in the late 1810s said that the urban center of London was warmer at night than the surrounding countryside by 3.7 °F . Though the warmer air temperature within the UHI is generally most apparent at night, urban heat islands exhibit significant and somewhat paradoxical diurnal behavior. The air temperature difference between the UHI and the surrounding environment is large at night and small during the day. The opposite is true for skin temperatures of the urban landscape within the UHI.

Throughout the daytime, particularly when the skies are free of clouds, urban surfaces are warmed by the absorption of solar radiation. Surfaces in the urban areas tend to warm faster than those of the surrounding rural areas. By virtue of their high heat capacities
Heat capacity
Heat capacity , or thermal capacity, is the measurable physical quantity that characterizes the amount of heat required to change a substance's temperature by a given amount...

, urban surfaces act as a giant reservoir of heat energy. For example, concrete can hold roughly 2,000 times as much heat as an equivalent volume of air. As a result, the large daytime surface temperature within the UHI is easily seen via thermal remote sensing. As is often the case with daytime heating, this warming also has the effect of generating convective
Convection is the movement of molecules within fluids and rheids. It cannot take place in solids, since neither bulk current flows nor significant diffusion can take place in solids....

 winds within the urban boundary layer
Boundary layer
In physics and fluid mechanics, a boundary layer is that layer of fluid in the immediate vicinity of a bounding surface where effects of viscosity of the fluid are considered in detail. In the Earth's atmosphere, the planetary boundary layer is the air layer near the ground affected by diurnal...

. It is theorized that, due to the atmospheric mixing that results, the air temperature perturbation within the UHI is generally minimal or nonexistent during the day, though the surface temperatures can reach extremely high levels.

At night, the situation reverses. The absence of solar heating causes the atmospheric convection to decrease, and the urban boundary layer begins to stabilize. If enough stabilization occurs, an inversion layer
Inversion (meteorology)
In meteorology, an inversion is a deviation from the normal change of an atmospheric property with altitude. It almost always refers to a temperature inversion, i.e...

 is formed. This traps urban air near the surface, and keeping surface air warm from the still-warm urban surfaces, forming the nighttime warmer air temperatures within the UHI. Other than the heat retention properties of urban areas, the nighttime maximum in urban canyons could also be due to the blocking of "sky view" during cooling: surfaces lose heat at night principally by radiation to the comparatively cool sky, and this is blocked by the buildings in an urban area. Radiative cooling is more dominant when wind speed is low and the sky is cloudless, and indeed the UHI is found to be largest at night in these conditions.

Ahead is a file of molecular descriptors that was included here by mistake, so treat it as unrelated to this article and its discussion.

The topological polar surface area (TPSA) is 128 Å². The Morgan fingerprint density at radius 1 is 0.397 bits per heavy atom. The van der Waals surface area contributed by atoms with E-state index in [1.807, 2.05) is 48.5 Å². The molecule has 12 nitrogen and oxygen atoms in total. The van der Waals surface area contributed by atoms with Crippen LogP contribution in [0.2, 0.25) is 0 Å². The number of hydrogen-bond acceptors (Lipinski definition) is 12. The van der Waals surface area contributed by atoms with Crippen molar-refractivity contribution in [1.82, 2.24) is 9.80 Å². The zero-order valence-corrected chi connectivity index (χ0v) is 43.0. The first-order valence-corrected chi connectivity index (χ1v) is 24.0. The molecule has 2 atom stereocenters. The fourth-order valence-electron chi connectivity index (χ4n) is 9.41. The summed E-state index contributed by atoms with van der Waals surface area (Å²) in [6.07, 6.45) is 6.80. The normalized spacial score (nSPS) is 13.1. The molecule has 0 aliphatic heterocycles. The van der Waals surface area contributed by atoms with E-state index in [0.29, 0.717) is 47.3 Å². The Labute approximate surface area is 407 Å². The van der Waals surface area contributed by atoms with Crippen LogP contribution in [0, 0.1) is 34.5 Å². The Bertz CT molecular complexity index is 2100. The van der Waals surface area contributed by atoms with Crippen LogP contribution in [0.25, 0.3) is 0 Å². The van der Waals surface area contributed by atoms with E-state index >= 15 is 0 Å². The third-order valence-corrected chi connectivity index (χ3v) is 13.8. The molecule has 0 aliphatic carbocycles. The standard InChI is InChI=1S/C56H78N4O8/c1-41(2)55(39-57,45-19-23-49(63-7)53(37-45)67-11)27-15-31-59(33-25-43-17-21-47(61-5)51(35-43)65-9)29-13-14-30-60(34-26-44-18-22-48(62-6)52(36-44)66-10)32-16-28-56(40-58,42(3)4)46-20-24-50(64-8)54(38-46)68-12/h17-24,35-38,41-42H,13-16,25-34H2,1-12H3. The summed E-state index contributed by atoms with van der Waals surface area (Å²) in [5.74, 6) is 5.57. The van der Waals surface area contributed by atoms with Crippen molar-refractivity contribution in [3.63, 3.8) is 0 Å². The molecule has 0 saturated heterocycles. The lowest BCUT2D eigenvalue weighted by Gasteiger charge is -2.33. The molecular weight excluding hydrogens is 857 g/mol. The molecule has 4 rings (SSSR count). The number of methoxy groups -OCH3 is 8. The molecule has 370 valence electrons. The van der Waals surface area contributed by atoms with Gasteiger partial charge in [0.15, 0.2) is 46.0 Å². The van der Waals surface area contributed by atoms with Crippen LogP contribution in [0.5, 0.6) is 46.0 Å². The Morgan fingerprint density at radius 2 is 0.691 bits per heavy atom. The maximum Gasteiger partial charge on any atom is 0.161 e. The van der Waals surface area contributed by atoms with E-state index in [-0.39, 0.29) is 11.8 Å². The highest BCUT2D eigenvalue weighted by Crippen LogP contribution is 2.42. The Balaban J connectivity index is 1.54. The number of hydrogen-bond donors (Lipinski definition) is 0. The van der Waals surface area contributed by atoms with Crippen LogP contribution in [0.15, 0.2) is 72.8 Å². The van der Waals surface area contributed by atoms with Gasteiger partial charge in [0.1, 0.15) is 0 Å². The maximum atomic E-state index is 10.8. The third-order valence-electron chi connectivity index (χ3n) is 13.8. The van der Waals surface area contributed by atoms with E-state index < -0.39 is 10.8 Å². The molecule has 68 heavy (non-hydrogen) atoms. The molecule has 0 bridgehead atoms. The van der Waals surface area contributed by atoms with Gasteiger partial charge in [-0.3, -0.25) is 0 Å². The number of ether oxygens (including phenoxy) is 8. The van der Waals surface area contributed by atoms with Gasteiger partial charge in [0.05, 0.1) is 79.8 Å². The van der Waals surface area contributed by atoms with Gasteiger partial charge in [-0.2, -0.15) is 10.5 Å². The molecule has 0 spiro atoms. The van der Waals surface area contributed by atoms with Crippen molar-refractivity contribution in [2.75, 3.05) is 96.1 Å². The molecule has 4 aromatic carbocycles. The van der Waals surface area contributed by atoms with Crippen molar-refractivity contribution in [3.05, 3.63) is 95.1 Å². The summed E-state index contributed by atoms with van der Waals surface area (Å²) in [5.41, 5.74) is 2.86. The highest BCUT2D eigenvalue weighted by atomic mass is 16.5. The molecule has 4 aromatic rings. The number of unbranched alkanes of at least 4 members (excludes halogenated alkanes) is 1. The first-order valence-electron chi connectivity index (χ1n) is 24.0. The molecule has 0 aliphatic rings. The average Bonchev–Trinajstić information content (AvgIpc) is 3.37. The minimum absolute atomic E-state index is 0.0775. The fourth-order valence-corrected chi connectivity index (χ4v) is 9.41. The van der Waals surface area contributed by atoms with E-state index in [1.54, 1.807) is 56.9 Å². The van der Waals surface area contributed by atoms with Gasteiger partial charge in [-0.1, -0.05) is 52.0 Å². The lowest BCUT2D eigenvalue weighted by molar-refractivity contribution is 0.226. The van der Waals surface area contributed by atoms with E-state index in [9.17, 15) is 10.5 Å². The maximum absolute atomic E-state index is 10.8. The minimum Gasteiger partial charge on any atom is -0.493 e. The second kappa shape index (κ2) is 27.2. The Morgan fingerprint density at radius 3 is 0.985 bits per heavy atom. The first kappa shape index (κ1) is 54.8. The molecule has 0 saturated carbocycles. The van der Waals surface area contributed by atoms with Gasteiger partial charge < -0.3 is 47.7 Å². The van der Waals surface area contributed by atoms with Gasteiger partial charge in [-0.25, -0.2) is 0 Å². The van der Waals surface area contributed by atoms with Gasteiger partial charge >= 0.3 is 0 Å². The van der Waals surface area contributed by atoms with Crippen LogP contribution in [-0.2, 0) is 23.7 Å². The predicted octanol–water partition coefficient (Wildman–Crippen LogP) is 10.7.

Other impacts on weather and climate

Aside from the effect on temperature, UHIs can produce secondary effects on local meteorology, including the altering of local wind patterns, the development of cloud
A cloud is a visible mass of liquid droplets or frozen crystals made of water and/or various chemicals suspended in the atmosphere above the surface of a planetary body. They are also known as aerosols. Clouds in Earth's atmosphere are studied in the cloud physics branch of meteorology...

s and fog
Fog is a collection of water droplets or ice crystals suspended in the air at or near the Earth's surface. While fog is a type of stratus cloud, the term "fog" is typically distinguished from the more generic term "cloud" in that fog is low-lying, and the moisture in the fog is often generated...

, the humidity
Humidity is a term for the amount of water vapor in the air, and can refer to any one of several measurements of humidity. Formally, humid air is not "moist air" but a mixture of water vapor and other constituents of air, and humidity is defined in terms of the water content of this mixture,...

, and the rates of precipitation. The extra heat provided by the UHI leads to greater upward motion, which can induce additional shower and thunderstorm activity. In addition, the UHI creates during the day a local low pressure area where relatively moist air from its rural surroundings converges, possibly leading to more favorable conditions for cloud formation. Rainfall rates downwind of cities are increased between 48% and 116%. Partly as a result of this warming, monthly rainfall is about 28% greater between 20 miles (32.2 km) to 40 miles (64.4 km) downwind of cities, compared with upwind. Some cities show a total precipitation increase of 51%.

Research has been done in a few areas suggesting that metropolitan areas are less susceptible to weak tornadoes due to the turbulent mixing caused by the warmth of the urban heat island. Using satellite images, researchers discovered that city climates have a noticeable influence on plant growing seasons up to 10 kilometers (6 mi) away from a city's edges. Growing seasons in 70 cities in eastern North America were about 15 days longer in urban areas compared to rural areas outside of a city's influence.